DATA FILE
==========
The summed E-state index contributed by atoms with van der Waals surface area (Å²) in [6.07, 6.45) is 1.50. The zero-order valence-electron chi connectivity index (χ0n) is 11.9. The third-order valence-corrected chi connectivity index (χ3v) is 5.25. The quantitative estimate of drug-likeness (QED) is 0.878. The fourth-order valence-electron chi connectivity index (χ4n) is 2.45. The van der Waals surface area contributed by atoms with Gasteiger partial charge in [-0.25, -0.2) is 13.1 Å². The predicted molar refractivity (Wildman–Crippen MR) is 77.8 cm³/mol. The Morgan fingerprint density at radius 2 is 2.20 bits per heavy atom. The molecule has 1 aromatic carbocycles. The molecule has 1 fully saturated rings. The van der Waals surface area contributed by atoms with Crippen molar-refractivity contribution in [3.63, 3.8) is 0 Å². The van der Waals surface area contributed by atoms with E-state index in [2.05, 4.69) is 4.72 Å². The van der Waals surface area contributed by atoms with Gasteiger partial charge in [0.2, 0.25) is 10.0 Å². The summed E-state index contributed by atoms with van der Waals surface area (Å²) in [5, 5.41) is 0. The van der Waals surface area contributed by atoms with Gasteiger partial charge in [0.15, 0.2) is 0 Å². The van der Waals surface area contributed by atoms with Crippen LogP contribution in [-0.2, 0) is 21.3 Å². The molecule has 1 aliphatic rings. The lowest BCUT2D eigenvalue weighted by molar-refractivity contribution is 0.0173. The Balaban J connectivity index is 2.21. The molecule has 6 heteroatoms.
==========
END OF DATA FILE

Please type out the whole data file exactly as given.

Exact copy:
The summed E-state index contributed by atoms with van der Waals surface area (Å²) in [6.07, 6.45) is 1.50. The zero-order valence-electron chi connectivity index (χ0n) is 11.9. The third-order valence-corrected chi connectivity index (χ3v) is 5.25. The quantitative estimate of drug-likeness (QED) is 0.878. The fourth-order valence-electron chi connectivity index (χ4n) is 2.45. The van der Waals surface area contributed by atoms with Gasteiger partial charge in [-0.25, -0.2) is 13.1 Å². The predicted molar refractivity (Wildman–Crippen MR) is 77.8 cm³/mol. The Morgan fingerprint density at radius 2 is 2.20 bits per heavy atom. The molecule has 1 aromatic carbocycles. The molecule has 1 fully saturated rings. The van der Waals surface area contributed by atoms with Crippen molar-refractivity contribution in [3.63, 3.8) is 0 Å². The van der Waals surface area contributed by atoms with E-state index in [2.05, 4.69) is 4.72 Å². The van der Waals surface area contributed by atoms with Gasteiger partial charge in [0.2, 0.25) is 10.0 Å². The summed E-state index contributed by atoms with van der Waals surface area (Å²) in [5, 5.41) is 0. The van der Waals surface area contributed by atoms with Gasteiger partial charge in [0.15, 0.2) is 0 Å². The van der Waals surface area contributed by atoms with Crippen LogP contribution in [-0.2, 0) is 21.3 Å². The molecule has 1 aliphatic rings. The lowest BCUT2D eigenvalue weighted by molar-refractivity contribution is 0.0173. The Balaban J connectivity index is 2.21. The molecule has 6 heteroatoms.